New challenges for the European hospitality sector as post-Brexit agreement enters into force
The trade and cooperation agreement detailing the EU-UK future relationship provisionally entered into force on January 1st. How will this unprecedented treaty impact our sector?
Issues for tourists and hospitality entrepreneurs
International travel – Business travellers and holidaymakers will need to hold a passport with at least six months’ remaining validity and may face new checks at border control. At least for now, travellers will not need a visa if staying in the EU (and vice versa) for less than 90 days.
Employment – With a post-Brexit points-based immigration system designed to favour high-skilled workers over low-skilled ones – the majority in our sector – most EU citizens with a salary lower than £20,480 will not be able to take a job in the UK.
Fresh foodstuff – Restaurants importing perishable goods – such as meat and seafood – are going to face extra paperwork and troublesome delays that might undermine the freshness of the products imported. This poses issues especially for SMEs and the hospitality supply-chain.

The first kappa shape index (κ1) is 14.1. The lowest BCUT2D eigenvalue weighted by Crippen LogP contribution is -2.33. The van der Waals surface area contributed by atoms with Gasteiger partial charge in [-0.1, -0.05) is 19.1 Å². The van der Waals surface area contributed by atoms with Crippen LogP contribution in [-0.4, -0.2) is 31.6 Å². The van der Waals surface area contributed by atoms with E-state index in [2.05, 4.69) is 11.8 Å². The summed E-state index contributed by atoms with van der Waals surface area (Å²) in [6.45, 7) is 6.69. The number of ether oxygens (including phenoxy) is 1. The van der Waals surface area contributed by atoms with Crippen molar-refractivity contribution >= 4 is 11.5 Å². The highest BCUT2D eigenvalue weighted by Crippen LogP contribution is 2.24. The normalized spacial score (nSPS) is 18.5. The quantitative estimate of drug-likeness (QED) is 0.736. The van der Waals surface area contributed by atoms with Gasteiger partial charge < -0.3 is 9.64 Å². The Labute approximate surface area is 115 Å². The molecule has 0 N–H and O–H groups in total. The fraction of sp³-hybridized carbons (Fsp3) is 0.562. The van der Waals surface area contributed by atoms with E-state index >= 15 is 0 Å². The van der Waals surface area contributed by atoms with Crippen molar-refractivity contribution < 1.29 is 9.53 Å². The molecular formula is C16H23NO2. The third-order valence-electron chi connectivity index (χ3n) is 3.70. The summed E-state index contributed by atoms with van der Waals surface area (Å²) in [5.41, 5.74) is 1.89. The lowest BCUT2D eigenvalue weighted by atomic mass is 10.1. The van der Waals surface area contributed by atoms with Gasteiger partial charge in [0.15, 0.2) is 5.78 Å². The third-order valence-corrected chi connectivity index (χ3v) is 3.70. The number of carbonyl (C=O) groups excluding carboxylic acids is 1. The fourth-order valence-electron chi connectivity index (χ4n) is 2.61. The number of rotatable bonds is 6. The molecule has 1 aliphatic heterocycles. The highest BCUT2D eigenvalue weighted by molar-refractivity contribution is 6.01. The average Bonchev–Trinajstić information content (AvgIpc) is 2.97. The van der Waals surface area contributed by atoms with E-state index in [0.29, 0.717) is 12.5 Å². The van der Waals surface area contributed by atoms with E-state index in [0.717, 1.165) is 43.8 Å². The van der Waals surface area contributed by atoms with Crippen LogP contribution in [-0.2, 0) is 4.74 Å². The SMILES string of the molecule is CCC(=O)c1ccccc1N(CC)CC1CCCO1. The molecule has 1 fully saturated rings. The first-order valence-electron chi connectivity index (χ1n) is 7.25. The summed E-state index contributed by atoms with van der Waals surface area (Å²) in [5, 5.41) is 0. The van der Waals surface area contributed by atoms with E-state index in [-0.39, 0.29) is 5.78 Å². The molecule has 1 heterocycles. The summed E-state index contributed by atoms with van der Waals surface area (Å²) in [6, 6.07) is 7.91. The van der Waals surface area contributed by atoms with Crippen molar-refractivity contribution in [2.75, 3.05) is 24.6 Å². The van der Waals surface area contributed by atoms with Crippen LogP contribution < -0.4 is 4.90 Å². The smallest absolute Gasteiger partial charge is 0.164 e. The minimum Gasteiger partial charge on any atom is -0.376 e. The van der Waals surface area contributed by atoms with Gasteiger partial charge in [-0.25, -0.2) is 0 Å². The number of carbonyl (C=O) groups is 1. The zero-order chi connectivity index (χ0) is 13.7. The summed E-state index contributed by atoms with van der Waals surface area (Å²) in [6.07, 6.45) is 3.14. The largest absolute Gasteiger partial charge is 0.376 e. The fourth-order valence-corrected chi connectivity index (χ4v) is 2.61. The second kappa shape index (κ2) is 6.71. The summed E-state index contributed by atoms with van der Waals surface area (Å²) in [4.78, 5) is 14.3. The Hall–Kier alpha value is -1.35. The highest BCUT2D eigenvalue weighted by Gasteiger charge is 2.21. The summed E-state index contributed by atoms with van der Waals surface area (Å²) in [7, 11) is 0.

Tariff-free? – While the agreement promises zero tariffs or quotas on traded goods to ensure lower prices for consumers, only products predominantly produced or processed in the UK will obtain zero-tariffs access according to the so-called rules of origin.
Next on the EU agenda
Given the last-minute nature of the agreement, the European Parliament did not have a chance to ratify the treaty. MEPs will have to examine and approve the text before its official entry into force. The treaty is set to apply provisionally until February 28th – with already talks of delaying this deadline to sometime in April.
Hospitality sector in the UK to work closely with the government
According to UKHospitality, working hand-in-glove with the government in the upcoming months will be key to face the combined effects of the coronavirus pandemic and the entry into force of the post-Brexit agreement.
The industry has proved historically, and even in the last twelve months, that it can drive impressive growth at short notice, with the right conditions. What the sector needs at these delicate times, amongst other things, is: ensuring that the VAT cut to 5% is applied on the broader UK sector and extended for 12 more months; enacting a further business rates holiday for hospitality for 2021/22 to protect communities and repair businesses; ensuring increased liquidity and support for workforce and the supply chain; extending the repayment and interest-free period for all government-backed loans to 10 years and deferring tax payments until December 2021.